Story of one undercurrent
One high-profile attendant made a private remark on President Ilham Aliyev’s speech: “This man is a grandmaster of high politics, and evidently enjoys what he is doing". My interlocutor was impressed with the way the President succinctly articulated the concept of the food crisis.
He went on to suggest that “given who currently denies there is a food crisis and who says there is a massive problem, this statement speaks volumes”. Then I was reminded that the President's point was made a week after the UN’s dire warning on food insecurity, caused by the Ukrainian crisis.
Peace and multilateralism
Peace is the key objective and everything else must be subservient to it. It is undeniable that the world order agreed upon after World War II is not sustainable because it is no longer capable of safeguarding this primary objective. This understanding reverberated throughout the congregation in manifold ways.
“Humanity has never achieved anything without facing a crisis”, remarked Former Latvian President Valdis Zatlers, who was also a moderator for the panel entitled “South Caucasus, Reconciliation, Cooperation and Integration”. Indeed, today’s crisis is also about the erosion of the ‘rule-based multilateral order’ and the escalating danger of sliding back to a polarised world with each international heavyweight exerting control over a number of smaller entities in their sphere of influence.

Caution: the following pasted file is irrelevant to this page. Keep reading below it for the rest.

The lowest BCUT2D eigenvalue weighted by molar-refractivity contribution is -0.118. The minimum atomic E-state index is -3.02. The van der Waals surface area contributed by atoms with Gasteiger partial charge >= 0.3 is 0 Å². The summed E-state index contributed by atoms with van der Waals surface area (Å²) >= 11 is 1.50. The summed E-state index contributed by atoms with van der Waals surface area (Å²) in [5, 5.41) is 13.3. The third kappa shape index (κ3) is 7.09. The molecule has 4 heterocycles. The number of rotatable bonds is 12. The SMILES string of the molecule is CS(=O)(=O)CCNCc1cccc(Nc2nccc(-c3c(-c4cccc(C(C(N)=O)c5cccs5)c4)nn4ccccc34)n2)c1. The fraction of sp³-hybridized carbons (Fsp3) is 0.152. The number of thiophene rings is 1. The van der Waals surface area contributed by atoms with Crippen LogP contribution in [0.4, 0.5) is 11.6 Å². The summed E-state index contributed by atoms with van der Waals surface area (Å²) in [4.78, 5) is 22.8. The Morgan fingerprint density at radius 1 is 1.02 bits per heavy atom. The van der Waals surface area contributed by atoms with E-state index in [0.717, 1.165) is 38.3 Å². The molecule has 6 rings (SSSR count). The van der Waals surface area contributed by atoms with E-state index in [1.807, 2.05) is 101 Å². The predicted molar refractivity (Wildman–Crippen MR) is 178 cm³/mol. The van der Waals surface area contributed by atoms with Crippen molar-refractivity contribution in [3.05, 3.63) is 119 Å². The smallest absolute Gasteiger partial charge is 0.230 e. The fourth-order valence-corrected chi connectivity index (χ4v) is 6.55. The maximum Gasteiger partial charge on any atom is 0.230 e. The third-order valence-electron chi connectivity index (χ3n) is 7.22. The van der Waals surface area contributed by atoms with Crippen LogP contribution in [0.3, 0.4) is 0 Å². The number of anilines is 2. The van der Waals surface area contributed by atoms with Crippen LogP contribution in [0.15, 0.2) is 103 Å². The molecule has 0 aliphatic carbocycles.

Peacebuilding and honest broker
An “honest broker" is one who is not interested in ensuring that a given conflict remains continuously in a so-called ‘frozen’ state, opined Lazar Comanescu, Former Romanian Foreign Minister, whilst describing the credentials of an ideal mediator. Gennady Burbulis, First Deputy Prime Minister of Russia after the collapse of the Soviet Union, stated that, although today's Kremlin is not what he would "associate himself with" in the light of the Ukrainian crisis, Moscow's involvement in the present trilateral format and the prospects of a durable peace were to be viewed from a positive glance.
Not every one that the author of this humble submission heard or spoke to during the forum uttered sentiments that were music to his ears. But, after all, this is what an honest and deep discussion must be about - hearing and responding to opinions and theories that one does not exactly like or find to one's immediate advantage.
One erstwhile and fairly distinguished EU functionary told me that the first aspect for Azerbaijan and Armenia to consider is that peace is better than any other alternative and that they have to find an 'institutional scapegoat' to be blamed when the situation goes a little awry. "The EU is such a scapegoat for the Member States," he continued, explaining his views on the nature of European unity. Then we engaged in a long, very stimulating, and rewarding discussion on what makes the EU tick.
On the point of 'scapegoat', I immediately recalled the misbegotten and beleaguered OSCE Minsk Group. Over its 30-year lifespan, this was a fine example of creative inertia and having connected the conflict with the European project's less-than-admirable sides, I found myself taken aback. Perhaps that was a 'knee-jerk' and precipitated reaction.